Activists call white artist's Michael Brown 'death scene' exhibit 'atrocious' and exploitive
18-year-old Michael Brown, who was shot and killed by a Ferguson police officer on Aug. 9. (Facebook)

If you’re not careful as you walk into the Gallery Guichard on Chicago’s south side, you could trip over police tape that surrounds a life-size mannequin of Michael Brown’s dead body while a video of Eartha Kitt looks over him singing Angelitos Negros .

Nooses and other paraphernalia largely associated with racism in the south decorate the rest of the space, a neon sign spelling out “Strange Fruit” glares against a white wall, and a Confederate flag with the names of the nine victims of the Charleston massacre – with a price tag of $4,500 – hangs behind the Kitt video. The piece sold over the weekend.

The goal of this exhibition, entitled Confronting Truths: Wake Up!, by New Orleans-based artist Ti-Rock Moore is to start a larger discussion on the violence she sees white privilege produce in America from her perspective as a white female artist.

However, the exhibition has also been criticised on the grounds that it exploits the tragedy black Americans face for profit through the artist’s own white privilege.

“I definitely didn’t want to go [at first],” Johnetta “Netta” Elizie, an activist and high profile leader of anti-police violence group We the Protesters told the Guardian after visiting the Chicago gallery. “I felt it would do me no good to go there as far as my spirit is concerned.”

Related: US poet defends reading of Michael Brown autopsy report as a poem

Elizie had read local reports of the installation at the exhibition that vividly recreates the murder scene of Brown, who was shot dead by police officer Darren Wilson and left for hours in the streets of Ferguson, Missouri.

But when friends from Ferguson drove to see the exhibition and voice their disdain for something that used the death of Brown as an artwork so soon after the tragedy, she felt she needed to go and support them.

“The artwork was atrocious,” she said. “The way she is using those images is just disgusting.”

While walking around the gallery, which sits in the Bronzeville neighborhood of the city and is an area affected by gun violence , Elizie used Periscope to live-stream to her 51,000 followers and the exhibition, which had garnered little attention in the previous few days, exploded across social media – with most responses seeming to share her disgust.

Since then the exhibition has gone viral and has led to hate mail and even death threats directed at the gallery, according to the owners, Andre and Frances Guichard. But they seem at ease with the sharp responses, saying they believe the work will help heal a country torn by racism.

“I think what makes this exhibition really unique is that it’s really bold and blunt, and it’s right in your face,” Andre Guichard told the Guardian. “But when you really think about racism, racism can be bold and blunt and right in your face, too.”

Guichard and his wife say the exhibition is not only timely but also responsible due its depiction of what they think art should engage with: our contemporary moment.

“When you have people who are trafficking young ladies across the globe and the people speaking up for them aren’t the people being trafficked,” Frances Guichard told the Guardian. “The people [speaking up] are those who care about making sure that it’s just based on humanity and that’s Ti-Rock.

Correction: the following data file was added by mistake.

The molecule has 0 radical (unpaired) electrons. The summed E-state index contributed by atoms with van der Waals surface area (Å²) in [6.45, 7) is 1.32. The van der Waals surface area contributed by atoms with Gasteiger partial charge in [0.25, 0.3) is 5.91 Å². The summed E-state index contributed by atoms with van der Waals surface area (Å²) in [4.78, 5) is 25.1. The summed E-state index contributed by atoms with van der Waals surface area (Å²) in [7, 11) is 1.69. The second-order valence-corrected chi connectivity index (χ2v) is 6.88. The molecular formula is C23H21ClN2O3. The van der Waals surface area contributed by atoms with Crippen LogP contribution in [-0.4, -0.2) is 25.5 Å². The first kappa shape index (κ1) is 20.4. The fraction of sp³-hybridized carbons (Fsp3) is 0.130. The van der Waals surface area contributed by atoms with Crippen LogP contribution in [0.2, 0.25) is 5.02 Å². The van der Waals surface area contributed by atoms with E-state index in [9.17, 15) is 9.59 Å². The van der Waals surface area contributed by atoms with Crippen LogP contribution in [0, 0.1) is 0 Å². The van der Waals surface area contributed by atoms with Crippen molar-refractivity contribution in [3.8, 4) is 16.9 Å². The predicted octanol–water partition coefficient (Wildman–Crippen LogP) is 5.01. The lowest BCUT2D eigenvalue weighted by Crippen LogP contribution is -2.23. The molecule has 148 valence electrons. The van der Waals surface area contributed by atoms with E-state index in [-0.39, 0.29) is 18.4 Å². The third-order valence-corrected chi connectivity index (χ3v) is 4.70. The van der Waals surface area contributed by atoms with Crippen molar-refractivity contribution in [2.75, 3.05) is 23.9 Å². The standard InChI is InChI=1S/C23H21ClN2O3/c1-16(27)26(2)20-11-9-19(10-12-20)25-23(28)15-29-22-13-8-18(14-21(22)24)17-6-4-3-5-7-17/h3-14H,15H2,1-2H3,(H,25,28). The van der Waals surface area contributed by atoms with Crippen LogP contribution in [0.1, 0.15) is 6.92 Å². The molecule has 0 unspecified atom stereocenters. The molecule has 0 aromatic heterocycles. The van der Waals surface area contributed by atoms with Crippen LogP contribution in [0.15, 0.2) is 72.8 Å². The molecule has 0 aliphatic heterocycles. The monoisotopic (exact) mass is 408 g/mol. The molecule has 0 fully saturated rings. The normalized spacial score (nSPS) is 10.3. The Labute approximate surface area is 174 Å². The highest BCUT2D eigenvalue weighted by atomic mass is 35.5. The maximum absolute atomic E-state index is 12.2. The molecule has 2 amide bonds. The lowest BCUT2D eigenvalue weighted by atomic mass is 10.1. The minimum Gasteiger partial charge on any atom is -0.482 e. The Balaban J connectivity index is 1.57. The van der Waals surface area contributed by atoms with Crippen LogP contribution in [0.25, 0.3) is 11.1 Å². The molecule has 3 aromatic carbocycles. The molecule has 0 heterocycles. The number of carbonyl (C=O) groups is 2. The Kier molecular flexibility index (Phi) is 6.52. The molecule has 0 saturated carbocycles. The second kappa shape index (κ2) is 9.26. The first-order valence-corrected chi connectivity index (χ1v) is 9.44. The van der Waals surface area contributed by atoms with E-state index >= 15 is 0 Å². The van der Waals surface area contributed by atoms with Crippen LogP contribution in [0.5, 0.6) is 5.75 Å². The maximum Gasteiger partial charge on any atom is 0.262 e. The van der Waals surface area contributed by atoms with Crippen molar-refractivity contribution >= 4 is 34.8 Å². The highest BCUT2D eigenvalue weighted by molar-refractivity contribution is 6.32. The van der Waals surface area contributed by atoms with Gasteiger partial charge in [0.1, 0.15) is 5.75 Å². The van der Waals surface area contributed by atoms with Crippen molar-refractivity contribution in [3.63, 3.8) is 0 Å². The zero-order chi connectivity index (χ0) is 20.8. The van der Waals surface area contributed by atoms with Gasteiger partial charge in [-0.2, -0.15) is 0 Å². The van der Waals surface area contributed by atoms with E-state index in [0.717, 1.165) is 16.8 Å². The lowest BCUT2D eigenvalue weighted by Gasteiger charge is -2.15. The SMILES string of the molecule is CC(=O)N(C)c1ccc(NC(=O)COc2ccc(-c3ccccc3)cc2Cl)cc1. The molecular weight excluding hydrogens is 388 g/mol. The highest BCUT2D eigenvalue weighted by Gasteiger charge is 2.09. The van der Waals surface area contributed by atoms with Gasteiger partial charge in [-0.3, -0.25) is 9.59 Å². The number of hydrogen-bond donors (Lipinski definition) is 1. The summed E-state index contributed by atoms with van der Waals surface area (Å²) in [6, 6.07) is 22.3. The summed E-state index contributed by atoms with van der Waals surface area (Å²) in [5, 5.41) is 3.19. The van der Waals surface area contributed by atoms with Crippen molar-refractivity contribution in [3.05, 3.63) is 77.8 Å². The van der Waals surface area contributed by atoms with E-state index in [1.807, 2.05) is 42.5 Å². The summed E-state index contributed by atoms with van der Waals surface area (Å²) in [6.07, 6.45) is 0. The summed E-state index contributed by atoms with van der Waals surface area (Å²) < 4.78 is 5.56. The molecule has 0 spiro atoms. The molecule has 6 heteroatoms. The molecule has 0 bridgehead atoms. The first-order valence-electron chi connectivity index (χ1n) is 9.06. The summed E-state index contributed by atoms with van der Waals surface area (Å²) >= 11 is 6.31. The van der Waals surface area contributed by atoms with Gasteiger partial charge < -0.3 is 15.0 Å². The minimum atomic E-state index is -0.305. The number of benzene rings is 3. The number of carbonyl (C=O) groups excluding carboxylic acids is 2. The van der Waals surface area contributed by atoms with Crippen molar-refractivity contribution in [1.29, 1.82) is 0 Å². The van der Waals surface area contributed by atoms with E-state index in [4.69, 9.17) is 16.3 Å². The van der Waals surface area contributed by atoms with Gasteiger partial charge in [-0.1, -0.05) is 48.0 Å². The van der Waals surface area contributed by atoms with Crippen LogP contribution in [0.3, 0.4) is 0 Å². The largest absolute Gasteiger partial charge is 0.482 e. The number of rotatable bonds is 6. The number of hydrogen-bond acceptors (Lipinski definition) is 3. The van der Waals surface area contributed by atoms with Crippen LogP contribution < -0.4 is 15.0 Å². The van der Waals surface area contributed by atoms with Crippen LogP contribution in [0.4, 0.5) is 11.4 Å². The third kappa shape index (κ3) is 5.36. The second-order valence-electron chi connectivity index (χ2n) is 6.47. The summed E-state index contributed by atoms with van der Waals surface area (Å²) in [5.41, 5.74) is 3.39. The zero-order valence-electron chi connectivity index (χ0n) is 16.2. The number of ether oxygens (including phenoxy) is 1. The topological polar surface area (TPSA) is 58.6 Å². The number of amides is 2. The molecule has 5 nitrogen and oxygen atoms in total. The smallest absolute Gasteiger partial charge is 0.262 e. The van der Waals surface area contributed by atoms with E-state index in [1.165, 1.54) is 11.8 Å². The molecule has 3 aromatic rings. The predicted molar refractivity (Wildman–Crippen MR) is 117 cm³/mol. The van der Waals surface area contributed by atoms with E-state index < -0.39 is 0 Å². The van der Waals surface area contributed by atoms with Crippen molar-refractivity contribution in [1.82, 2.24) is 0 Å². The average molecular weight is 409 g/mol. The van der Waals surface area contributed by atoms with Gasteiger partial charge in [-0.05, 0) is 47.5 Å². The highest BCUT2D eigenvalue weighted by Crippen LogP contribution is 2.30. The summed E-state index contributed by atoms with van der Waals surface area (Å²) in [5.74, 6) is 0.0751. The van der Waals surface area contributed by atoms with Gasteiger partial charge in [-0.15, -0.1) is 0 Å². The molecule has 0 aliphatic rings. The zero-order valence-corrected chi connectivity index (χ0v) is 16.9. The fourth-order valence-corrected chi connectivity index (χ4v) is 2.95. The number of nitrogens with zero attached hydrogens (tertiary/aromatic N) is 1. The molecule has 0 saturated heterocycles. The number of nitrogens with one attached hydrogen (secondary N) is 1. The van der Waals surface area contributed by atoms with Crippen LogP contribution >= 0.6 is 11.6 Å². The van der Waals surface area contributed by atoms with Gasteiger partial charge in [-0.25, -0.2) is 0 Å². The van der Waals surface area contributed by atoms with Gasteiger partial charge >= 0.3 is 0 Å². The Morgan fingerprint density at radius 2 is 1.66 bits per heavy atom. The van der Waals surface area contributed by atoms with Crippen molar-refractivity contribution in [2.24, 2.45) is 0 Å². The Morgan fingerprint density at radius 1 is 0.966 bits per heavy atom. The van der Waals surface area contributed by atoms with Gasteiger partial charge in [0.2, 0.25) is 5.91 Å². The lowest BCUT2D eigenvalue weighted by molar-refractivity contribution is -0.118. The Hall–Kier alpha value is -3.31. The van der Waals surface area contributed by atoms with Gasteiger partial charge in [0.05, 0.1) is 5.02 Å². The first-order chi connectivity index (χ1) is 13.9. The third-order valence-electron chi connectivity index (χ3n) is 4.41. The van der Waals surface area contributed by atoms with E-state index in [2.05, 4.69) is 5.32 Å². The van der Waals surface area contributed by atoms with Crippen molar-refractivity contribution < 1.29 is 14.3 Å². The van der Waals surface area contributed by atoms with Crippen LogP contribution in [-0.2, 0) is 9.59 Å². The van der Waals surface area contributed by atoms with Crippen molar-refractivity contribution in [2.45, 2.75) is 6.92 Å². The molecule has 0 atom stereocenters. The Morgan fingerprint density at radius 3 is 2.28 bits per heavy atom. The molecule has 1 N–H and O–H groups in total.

“She’s not trying to be black or be part of the black experience,” Frances continued when asked if Moore was the art-world equivalent of viral sensation Rachel Dolezal , who identifies as a black woman but was born white. “If she was trying to be black, she would [for example] try to be somebody that infiltrated into sex trafficking and [being] victimized, but she didn’t do that.”

The Guichards argue that even though her work is depicting violence against black people it is still appropriate for her to produce it as an artist since the point is to show how Moore’s own white privilege helps perpetuate said violence when the country does not work to change that system.

“My whiteness carries an unearned advantage in the American system,” Moore said in a 2014 interview before her Brown installation had made its debut. “We’re living in a society of very complicated systems that create advantages for white people and disadvantages for others. That’s what my work is about.”

Moore did not respond to requests from the Guardian to comment about her work and her latest exhibition at the time of reporting.

The gallery plans to donate 10% of the money from any artwork sold to a charity aimed at ending police violence. They are currently deciding on the specifics of where that potential gift will go.

“This [exhibition] is something that needs to stay alive because we need to do what Ti-Rock says and understand what white privilege does to the African American community,” Frances Guichard said.

Michael Brown’s mother, Lesley McSpadden, was in Chicago last week and attended the opening night of the exhibition. Before arriving, she learned that the piece specifically about her late son was not a photograph, as she had assumed, but an actual recreation of the scene.

She requested the gallery cover it up while she visited because it would have been too painful for her to witness, which they did.

The piece is one of the few being shown that isn’t for sale.

by Zach Stafford, Chicago © Guardian News and Media 2015